6
$\begingroup$

I know that two data sets can have the same Kendall's $\tau$ but different Pearson's $\rho$.

  1. What about the opposite? Can two different data sets have the same Pearson's $\rho$, but different Kendall's $\tau$? Or rather, if we know the correlation matrix Pearson's $\rho_{ij}$, does it correspond to precisely one matrix of Kendall's $\tau_{ij}$, obtained by transforming the original matrix to Kendall's $\tau$ by $$\frac{2}{\pi}\arcsin{(\rho_{ij})}$$
  2. If we sample from a multivariate distribution with a certain population correlation matrix $\rho_{ij}$, is this equivalent to sampling from a distribution with a population matrix $\tau_{ij}$ obtained by the previously mentioned transformation? I.e. do the samples, which have a sample Pearson correlation matrix $\Sigma$ and associated Kendall's correlation matrix, come from the population with this $\tau_{ij}$ obtained by transforming population $\rho_{ij}$?
$\endgroup$

2 Answers 2

12
$\begingroup$

Can two different data sets have the same Pearson's ρ, but different Kendall's τ?

Anscombe's quartet gives you four two-dimensional datasets with (almost) identical Pearson correlations, but their Kendall correlations are quite different. In R:

> with(anscombe,cor(x1,y1,method="pearson"))
[1] 0.8164205
> with(anscombe,cor(x2,y2,method="pearson"))
[1] 0.8162365
> with(anscombe,cor(x1,y1,method="kendall"))
[1] 0.6363636
> with(anscombe,cor(x2,y2,method="kendall"))
[1] 0.5636364

In general, there is no bijective transformation between the two correlations. You can also see this by the fact that small changes in data points will always change the Pearson correlation continuously - but the Kendall correlation will not change at first and suddenly change when data points change position, because the Kendall correlation only looks at whether two points are to the left or the right, respectively above or below each other.

$\endgroup$
6
  • $\begingroup$ Thanks! What about question (2)? Is there a bijective transformation between the two in population? I found the formula above, which has been proven, but obviously does not hold for finite samples. But does it hold for population values? $\endgroup$
    – Novic
    Mar 31, 2023 at 9:38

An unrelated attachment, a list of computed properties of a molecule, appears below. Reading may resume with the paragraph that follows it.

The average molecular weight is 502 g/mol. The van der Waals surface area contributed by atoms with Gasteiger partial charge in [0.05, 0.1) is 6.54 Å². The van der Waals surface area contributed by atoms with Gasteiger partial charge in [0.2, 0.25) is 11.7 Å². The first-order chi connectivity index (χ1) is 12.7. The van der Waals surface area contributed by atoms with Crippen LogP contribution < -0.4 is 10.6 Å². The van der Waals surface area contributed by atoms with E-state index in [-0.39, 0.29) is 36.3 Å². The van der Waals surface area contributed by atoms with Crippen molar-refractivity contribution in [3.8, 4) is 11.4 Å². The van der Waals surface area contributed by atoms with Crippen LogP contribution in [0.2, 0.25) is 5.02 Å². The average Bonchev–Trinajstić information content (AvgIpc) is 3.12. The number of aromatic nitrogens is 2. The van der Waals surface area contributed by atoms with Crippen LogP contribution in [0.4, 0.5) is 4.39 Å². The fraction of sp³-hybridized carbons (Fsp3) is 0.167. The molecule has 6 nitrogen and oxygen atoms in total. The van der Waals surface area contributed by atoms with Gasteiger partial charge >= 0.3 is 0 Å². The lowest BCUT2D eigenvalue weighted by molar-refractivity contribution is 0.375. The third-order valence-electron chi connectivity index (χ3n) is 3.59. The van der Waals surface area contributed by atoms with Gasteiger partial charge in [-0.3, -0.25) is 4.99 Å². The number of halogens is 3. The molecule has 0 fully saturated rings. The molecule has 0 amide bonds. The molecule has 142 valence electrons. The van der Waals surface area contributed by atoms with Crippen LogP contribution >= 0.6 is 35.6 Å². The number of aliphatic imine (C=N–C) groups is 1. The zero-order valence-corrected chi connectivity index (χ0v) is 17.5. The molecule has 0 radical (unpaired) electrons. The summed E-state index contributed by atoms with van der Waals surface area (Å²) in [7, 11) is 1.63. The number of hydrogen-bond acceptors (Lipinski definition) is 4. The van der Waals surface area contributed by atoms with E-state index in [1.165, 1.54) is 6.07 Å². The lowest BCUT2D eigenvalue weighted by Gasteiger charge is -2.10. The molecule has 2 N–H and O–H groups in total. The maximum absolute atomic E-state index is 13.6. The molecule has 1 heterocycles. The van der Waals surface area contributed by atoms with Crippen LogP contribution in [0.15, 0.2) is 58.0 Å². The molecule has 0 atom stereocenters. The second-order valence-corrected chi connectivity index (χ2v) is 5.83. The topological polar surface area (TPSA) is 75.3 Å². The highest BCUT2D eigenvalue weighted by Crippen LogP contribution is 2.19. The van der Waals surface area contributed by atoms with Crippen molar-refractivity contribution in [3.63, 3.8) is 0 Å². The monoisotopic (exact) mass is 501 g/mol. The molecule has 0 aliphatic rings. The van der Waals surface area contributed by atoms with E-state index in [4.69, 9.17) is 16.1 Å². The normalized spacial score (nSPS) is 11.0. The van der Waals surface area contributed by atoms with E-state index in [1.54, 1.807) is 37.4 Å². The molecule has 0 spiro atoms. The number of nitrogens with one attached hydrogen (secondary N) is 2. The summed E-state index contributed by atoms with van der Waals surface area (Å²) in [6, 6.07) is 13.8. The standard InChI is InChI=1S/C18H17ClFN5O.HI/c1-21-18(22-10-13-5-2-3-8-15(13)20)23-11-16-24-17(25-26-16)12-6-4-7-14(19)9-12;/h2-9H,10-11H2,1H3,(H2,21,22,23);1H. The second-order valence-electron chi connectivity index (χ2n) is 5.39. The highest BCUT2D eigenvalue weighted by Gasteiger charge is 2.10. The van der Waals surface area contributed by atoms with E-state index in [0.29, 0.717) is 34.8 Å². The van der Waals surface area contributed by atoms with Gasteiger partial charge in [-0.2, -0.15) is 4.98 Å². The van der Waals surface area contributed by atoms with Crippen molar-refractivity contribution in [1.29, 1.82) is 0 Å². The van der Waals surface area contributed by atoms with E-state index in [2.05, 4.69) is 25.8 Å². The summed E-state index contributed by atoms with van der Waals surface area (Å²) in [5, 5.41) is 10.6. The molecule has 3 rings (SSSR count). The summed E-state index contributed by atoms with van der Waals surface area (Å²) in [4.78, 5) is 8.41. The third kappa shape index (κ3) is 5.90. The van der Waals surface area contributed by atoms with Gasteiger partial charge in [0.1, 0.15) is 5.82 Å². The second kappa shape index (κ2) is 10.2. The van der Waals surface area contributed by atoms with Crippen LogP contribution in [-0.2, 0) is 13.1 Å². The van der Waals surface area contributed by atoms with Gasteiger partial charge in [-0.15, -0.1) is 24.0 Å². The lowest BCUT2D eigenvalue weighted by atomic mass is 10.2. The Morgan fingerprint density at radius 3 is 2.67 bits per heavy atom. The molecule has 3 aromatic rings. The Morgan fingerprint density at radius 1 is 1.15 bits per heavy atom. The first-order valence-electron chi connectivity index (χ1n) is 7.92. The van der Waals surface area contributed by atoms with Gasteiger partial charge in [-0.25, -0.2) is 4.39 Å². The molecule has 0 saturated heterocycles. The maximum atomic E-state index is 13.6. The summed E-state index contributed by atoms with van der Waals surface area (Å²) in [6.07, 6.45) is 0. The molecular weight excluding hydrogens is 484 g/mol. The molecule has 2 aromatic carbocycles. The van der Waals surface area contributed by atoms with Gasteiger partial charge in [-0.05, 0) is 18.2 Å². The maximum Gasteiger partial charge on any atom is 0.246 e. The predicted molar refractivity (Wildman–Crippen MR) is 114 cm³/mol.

• $\begingroup$ Per my bottom paragraph, there should not be any bijection between the two correlation coefficients at all, so I am puzzled how you came by that formula. Can you give us the source? $\endgroup$ Mar 31, 2023 at 11:33
  • $\begingroup$ Yes, it's Kendall's formula, e.g. used in this article: digitalcommons.wayne.edu/cgi/… (p.2, assumed normal distribution and a relatively large sample?). It's also used to compute theoretical $\tau$ for parameters (rho) of a Gaussian copula, e.g. tnagler.github.io/VineCopula/reference/BiCopPar2Tau.html $\endgroup$
    – Novic
    Mar 31, 2023 at 11:46
  • $\begingroup$ this question provides further sources on where it's proven (the formula I've written above is apparently Greiner's Equality) stats.stackexchange.com/questions/133460/… $\endgroup$
    – Novic
    Mar 31, 2023 at 12:08
  • 1
    $\begingroup$ Ah, but those resources are under the additional assumption that we are working in a Gaussian copula, that is a very restrictive assumption, and your post was about multivariate distributions in general. If you want to ask about the very specific case of a Gaussian copula, I would recommend you post a new question. (Ideally, link the two questions together.) $\endgroup$ Mar 31, 2023 at 13:45
4
$\begingroup$

An indirect approach:

If two $\rho_1 > \rho_2$ can relate to the same $\tau$, then imagine adjusting the dataset a little such that we increase all these three values.

We should be able to arrive to some values $\rho^\prime_1 > \rho_1$, $\rho^\prime_2 > \rho_2$ and $\tau^\prime > \tau$. This should be possible in a continuous way such that we get at some point $\rho^\prime_2 = \rho_1$.

That means that we have got the same Pearson's $\rho$, but with different $\tau^\prime$ and $\tau$.

$\endgroup$
1
  • 1
    $\begingroup$ Thanks! Intuitively I understand why this should be possible, but could you maybe spell out the exact math behind it? $\endgroup$
    – Novic
    Mar 31, 2023 at 9:50

Your Answer

By clicking “Post Your Answer”, you agree to our terms of service and acknowledge you have read our privacy policy.

Not the answer you're looking for? Browse other questions tagged or ask your own question.